Price: Free
Open: 8:00am until 6:00pm
See in Google Maps 

   See Also:  The Ultimate Thailand Travel Guide

China Town Temples

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Wat Mangkon Kamalawat (The “Dragon Lotus” Temple)

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Located in the middle of China Town, Wat Mangkon is the most important Chinese house of worship in town. Built 150 years ago, the temple was used as an introduction of the Mahayana Buddhism in Bangkok. As expected from a Chinese temple, it’s decorated with plenty of animal, floral, and dragon motifs.

If you happen to be in town during the Lunar New Year, you should definitely pay a visit and see all the local Chinese population making offerings in Wat Mangkon.

Price: Free
Open: 6:00am until 6:00pm
See in Google Maps 

Wat Chakrawatrachawat Woramahawihan ( I dare you to say it)

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Located very close to Wat Mangkon, this is one of the most unusual temples in Bangkok. The temple grounds are nothing spectacular, to be honest. They are not bad but far away from the opulent wats in the Old Town.

The biggest attraction is the crocodiles. That’s right. Wat Chakrawatrachawat has a small area with a few living crocodiles. Sadly, they are not living in the best conditions possible. (their pool is tiny, and the containment space is insignificant), but at least they are not turned into bags and belts like most of their compatriots in Thailand.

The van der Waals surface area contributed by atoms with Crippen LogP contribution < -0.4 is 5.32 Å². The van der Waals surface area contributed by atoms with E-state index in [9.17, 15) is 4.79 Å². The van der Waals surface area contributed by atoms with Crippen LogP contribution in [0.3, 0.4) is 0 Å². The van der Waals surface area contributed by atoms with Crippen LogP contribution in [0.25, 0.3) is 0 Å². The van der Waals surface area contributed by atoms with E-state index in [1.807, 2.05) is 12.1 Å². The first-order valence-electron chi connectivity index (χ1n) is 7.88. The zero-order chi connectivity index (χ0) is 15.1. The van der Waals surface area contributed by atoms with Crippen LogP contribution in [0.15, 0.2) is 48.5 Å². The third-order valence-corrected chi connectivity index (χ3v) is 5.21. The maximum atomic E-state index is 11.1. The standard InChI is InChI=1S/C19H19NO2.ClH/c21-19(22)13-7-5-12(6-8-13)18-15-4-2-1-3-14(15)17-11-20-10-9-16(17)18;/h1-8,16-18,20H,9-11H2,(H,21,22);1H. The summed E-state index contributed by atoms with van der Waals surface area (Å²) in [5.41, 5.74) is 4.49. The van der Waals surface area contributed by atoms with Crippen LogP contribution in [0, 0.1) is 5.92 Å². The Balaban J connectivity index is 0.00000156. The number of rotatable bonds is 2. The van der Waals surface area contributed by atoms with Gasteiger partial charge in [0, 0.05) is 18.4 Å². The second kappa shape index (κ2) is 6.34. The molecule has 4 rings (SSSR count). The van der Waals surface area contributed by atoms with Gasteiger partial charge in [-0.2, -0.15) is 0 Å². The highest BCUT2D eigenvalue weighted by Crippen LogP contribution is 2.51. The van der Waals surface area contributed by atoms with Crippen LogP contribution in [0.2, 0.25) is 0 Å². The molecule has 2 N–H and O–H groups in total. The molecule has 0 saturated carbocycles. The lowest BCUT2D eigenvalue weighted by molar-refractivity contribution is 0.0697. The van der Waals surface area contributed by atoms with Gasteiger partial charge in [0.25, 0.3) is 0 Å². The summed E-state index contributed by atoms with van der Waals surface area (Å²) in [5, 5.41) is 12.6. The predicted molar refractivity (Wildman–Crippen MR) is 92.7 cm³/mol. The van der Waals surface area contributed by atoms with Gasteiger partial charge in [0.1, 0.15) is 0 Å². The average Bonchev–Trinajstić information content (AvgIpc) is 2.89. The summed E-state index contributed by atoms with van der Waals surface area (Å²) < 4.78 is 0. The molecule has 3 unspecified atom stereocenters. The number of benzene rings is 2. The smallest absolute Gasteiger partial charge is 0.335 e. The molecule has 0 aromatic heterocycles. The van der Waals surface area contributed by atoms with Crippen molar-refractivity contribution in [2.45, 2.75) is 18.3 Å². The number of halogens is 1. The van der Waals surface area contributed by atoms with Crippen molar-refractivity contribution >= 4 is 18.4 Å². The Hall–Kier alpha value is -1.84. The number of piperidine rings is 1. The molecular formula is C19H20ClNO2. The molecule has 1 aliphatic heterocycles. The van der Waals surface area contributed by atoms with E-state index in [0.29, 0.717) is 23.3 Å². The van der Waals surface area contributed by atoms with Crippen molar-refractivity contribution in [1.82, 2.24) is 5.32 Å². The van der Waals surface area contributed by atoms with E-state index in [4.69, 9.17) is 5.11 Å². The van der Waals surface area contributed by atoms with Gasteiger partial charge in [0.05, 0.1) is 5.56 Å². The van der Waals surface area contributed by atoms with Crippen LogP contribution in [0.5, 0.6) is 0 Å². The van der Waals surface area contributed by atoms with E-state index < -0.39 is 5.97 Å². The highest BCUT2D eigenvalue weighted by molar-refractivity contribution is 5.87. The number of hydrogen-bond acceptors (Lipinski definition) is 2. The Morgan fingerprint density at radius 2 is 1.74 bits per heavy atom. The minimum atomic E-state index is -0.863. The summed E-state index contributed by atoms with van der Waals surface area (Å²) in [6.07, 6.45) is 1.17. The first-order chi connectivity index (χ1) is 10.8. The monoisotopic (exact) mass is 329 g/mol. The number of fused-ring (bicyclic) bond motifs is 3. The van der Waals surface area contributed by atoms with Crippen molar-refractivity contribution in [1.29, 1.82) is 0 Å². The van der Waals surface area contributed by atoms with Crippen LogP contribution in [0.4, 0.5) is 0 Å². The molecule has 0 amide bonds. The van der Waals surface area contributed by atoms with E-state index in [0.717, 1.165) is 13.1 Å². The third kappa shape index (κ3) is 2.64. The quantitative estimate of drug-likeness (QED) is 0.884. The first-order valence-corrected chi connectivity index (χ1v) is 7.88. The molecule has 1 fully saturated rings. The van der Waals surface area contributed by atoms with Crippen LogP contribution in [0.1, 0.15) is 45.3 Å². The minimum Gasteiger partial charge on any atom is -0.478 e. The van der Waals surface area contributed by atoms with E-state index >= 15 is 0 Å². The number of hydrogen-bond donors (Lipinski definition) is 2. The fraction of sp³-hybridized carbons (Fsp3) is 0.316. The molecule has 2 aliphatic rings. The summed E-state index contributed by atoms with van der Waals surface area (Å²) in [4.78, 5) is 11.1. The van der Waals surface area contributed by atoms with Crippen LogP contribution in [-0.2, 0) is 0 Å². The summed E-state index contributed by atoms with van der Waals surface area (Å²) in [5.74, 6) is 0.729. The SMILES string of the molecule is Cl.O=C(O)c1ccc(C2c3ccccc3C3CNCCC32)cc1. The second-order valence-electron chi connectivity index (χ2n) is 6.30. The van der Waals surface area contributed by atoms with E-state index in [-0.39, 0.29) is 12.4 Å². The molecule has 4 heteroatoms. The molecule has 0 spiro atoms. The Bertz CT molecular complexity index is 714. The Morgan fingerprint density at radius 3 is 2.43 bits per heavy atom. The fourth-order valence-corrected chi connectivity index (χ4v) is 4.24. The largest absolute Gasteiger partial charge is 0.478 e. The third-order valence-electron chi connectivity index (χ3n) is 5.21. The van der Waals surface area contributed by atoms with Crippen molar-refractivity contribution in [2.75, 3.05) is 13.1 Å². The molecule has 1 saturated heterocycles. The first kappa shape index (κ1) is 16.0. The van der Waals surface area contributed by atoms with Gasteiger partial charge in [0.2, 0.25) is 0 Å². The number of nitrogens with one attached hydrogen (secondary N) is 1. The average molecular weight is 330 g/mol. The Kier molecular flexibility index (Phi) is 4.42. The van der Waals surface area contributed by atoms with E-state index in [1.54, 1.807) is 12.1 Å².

Price: Free
Open: 8:00am until 6:00pm
See in Google Maps 

Wat Ratchaburana

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You want a temple where you’d be on your own? Wat Ratchaburana is a great candidate. Located right next to China Town, this second-class temple offers a lucky Buddha statue, a gorgeous green stupa, and well-ornamented sanctuaries. It’s not among the best temples in Bangkok, but it’s undoubtedly among the most serene ones.

Price: Free
Open: 8:00am until 6:30pm
See in Google Maps 

   See Also:  The Hidden Gems of Bangkok

Other Bangkok Temples

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Scattered all over town, those temples are not as popular attractions as the old town ones. If you make an effort to find them, though, I’m sure you’ll enjoy every single one of them.

Wat Benchamabophit (The Marble Temple)

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Nicknamed the ‘Marble Temple’, Wat Benchamabophit is one of the most picturesque temples in Bangkok. Its name comes from the main temple’s outer walls that are entirely covered by Italian marble.